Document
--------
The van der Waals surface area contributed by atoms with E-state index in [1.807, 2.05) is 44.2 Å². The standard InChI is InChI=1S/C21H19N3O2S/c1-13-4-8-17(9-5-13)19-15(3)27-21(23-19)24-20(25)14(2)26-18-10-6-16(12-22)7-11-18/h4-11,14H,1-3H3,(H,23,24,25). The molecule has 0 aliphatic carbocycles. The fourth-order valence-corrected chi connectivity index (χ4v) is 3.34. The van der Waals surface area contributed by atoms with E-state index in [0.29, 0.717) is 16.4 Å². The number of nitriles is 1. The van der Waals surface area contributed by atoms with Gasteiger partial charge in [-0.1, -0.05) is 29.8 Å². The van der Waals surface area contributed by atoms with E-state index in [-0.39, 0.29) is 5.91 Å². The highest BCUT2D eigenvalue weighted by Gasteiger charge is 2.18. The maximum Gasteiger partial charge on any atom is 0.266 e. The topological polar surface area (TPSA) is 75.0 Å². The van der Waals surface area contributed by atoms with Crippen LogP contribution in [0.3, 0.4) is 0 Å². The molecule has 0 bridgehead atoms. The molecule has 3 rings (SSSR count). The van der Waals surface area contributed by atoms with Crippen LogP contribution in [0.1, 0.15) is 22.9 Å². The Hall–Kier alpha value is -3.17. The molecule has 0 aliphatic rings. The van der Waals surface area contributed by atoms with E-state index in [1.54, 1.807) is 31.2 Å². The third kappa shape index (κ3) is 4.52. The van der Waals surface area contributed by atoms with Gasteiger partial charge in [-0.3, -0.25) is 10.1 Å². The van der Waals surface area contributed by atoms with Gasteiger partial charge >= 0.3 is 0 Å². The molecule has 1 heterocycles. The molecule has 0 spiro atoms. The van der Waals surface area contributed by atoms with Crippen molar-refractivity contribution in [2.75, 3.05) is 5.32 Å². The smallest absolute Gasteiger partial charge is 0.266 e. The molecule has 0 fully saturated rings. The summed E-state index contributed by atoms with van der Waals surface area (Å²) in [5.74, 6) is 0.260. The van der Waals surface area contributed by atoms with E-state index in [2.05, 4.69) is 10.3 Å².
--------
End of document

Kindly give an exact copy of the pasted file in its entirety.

The van der Waals surface area contributed by atoms with E-state index in [1.807, 2.05) is 44.2 Å². The standard InChI is InChI=1S/C21H19N3O2S/c1-13-4-8-17(9-5-13)19-15(3)27-21(23-19)24-20(25)14(2)26-18-10-6-16(12-22)7-11-18/h4-11,14H,1-3H3,(H,23,24,25). The molecule has 0 aliphatic carbocycles. The fourth-order valence-corrected chi connectivity index (χ4v) is 3.34. The van der Waals surface area contributed by atoms with E-state index in [0.29, 0.717) is 16.4 Å². The number of nitriles is 1. The van der Waals surface area contributed by atoms with Gasteiger partial charge in [-0.1, -0.05) is 29.8 Å². The van der Waals surface area contributed by atoms with E-state index in [-0.39, 0.29) is 5.91 Å². The highest BCUT2D eigenvalue weighted by Gasteiger charge is 2.18. The maximum Gasteiger partial charge on any atom is 0.266 e. The topological polar surface area (TPSA) is 75.0 Å². The van der Waals surface area contributed by atoms with Crippen LogP contribution in [0.3, 0.4) is 0 Å². The molecule has 0 bridgehead atoms. The molecule has 3 rings (SSSR count). The van der Waals surface area contributed by atoms with Crippen LogP contribution in [0.1, 0.15) is 22.9 Å². The Hall–Kier alpha value is -3.17. The molecule has 0 aliphatic rings. The van der Waals surface area contributed by atoms with E-state index in [1.54, 1.807) is 31.2 Å². The third kappa shape index (κ3) is 4.52. The van der Waals surface area contributed by atoms with Gasteiger partial charge in [-0.3, -0.25) is 10.1 Å². The van der Waals surface area contributed by atoms with Gasteiger partial charge >= 0.3 is 0 Å². The molecule has 1 heterocycles. The molecule has 0 spiro atoms. The van der Waals surface area contributed by atoms with Crippen molar-refractivity contribution in [2.75, 3.05) is 5.32 Å². The smallest absolute Gasteiger partial charge is 0.266 e. The molecule has 0 fully saturated rings. The summed E-state index contributed by atoms with van der Waals surface area (Å²) in [5.74, 6) is 0.260. The van der Waals surface area contributed by atoms with E-state index in [2.05, 4.69) is 10.3 Å².